lda #SPRITE_HEIGHT    ; 2
    dcp Sprite_Y        ; 5 [Illegal opcode: DEC and CMP] Is 0 <= Sprite_Y <= SPRITE_HEIGHT?
    bcs .doDraw        ; 2/3 True = Yes
; (9 cycles)

    lda #0            ; 2 Load a blank sprite pattern
; By not branching, we hit the following BIT[absolute] instruction (4 cycles) which consumes or "skips" the following 2 bytes (the subsequent LDA instruction), so the A register remains set to 0
    .byte $2c        ; -1 (4 - 5) This is the BIT[absolute] opcode
.doDraw:
; (total 10 cycles)
; By branching to here, we execute this LDA instruction normally, and the A register is set to the sprite's graphics pattern
    lda (Sprite_Pattern_Pointer),y    ; 5
    sta GRPx        ; 3 Both branches continue from this point as usual
; (final total 18 cycles)

 


SwitchDraw - Thomas Jentzsch

Possibly named because it uses one main variable to track its progress, which "switches" between counting down to begin drawing, and counting down to finish drawing, at the appropriate scanlines. At first, it simply compares the desired scanline to the scanline as it counts down. When it reaches the appropriate scanline, it switches the comparison value from the starting scanline to (the ending scanline - 128). Because the CMx instructions essentially perform a subtraction without storing the result, this subtracts a negative value, resulting in a net addition. However, because any unsigned value over 127 is also a negative signed value, this results in the BPL branch NOT being taken until the desired finishing scanline is reached, when the result of the CPY instruction drops back below 128 (unsigned), or becomes positive again (signed).

 

The final byte of sprite pattern data should probably be $00, as it is never cleared otherwise and so will continue to be drawn down the screen.

 

The Y register is used as a scanline counter, working backwards from a maximum of 127 down to 0.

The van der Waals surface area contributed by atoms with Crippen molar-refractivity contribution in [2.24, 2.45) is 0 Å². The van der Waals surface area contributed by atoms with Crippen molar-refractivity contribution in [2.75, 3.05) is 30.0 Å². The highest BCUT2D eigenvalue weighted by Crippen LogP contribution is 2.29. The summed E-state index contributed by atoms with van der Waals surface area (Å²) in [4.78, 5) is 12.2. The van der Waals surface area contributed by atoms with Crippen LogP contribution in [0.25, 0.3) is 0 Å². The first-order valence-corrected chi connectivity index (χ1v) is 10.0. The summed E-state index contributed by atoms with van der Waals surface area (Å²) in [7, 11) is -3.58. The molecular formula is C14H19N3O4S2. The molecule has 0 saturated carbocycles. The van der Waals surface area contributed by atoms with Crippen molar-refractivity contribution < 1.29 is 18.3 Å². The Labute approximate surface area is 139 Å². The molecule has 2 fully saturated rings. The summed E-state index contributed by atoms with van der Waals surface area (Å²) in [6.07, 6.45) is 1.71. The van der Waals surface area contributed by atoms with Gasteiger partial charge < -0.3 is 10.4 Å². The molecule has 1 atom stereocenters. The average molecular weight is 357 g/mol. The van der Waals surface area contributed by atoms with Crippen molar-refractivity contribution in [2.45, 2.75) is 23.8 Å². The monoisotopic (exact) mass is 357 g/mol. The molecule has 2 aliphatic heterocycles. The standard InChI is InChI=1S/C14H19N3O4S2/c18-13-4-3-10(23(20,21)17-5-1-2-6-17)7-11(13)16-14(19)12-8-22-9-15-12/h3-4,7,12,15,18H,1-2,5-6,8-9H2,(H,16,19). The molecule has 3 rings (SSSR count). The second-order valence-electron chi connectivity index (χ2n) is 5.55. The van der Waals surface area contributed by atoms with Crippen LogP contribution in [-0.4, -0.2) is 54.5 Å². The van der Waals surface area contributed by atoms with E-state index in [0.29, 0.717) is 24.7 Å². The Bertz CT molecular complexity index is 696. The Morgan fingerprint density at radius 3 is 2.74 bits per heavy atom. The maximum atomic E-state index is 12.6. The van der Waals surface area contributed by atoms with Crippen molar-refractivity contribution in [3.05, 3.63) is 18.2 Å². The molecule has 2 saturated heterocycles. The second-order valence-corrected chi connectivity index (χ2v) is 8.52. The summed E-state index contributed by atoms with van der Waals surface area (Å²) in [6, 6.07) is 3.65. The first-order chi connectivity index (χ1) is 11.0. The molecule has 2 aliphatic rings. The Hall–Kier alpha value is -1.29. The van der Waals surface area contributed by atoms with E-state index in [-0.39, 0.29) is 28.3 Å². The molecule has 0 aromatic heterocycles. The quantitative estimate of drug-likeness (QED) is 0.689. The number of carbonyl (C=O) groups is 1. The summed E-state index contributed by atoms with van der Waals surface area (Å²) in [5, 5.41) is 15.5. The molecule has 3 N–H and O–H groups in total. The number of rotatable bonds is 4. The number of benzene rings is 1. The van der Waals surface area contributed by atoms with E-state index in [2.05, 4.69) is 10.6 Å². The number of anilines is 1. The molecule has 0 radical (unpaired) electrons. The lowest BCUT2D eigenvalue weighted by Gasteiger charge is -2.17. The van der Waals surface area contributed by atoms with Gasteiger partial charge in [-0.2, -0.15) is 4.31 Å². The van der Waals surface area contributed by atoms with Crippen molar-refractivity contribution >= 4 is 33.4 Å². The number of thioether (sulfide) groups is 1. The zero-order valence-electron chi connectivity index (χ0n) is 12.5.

Sprite_Y is a value in RAM, which starts out before drawing with the number ONE ABOVE the TOP (first) scanline where the sprite should appear.
Sprite_End is a value in RAM, which stores the number of the BOTTOM (last) scanline where the sprite should appear, ORed with $80. If read as a signed value, this is equal to the scanline minus 128.
NOTE: None of the above values must ever be more than 127, because the routine relies on signed numbers; 127 is the largest positive number that can be stored in a signed byte.
Sprite_Pattern_Pointer is a RAM address which contains a pointer to the appropriate data in ROM. It must be calculated at the start of each frame to point at an address Sprite_Y bytes BEFORE the actual desired data ENDS (it will be read from highest address to lowest address), and this must still be on the same 256-byte page, or the LDA[indirect indexed] instruction will take an extra cycle to complete and throw the timing out of alignment.

 

    cpy Sprite_Y    ; 3 Are we on the scanline one before the beginning or one after the end of the sprite?
    beq .switch    ; 2/3 True = Yes
    bpl .wait    ; 2/3 True = No, but we're not in the middle of drawing it, either
; We can only reach this point while the sprite is being drawn
    lda (Sprite_Pattern_Pointer),y    ; 5
    sta GRPx    ; 3
; (15 cycles)
.continue:
; (final total 15 cycles)
    ...
; Subsequent kernel code here
    ...
.switch:
; (total 6 cycles)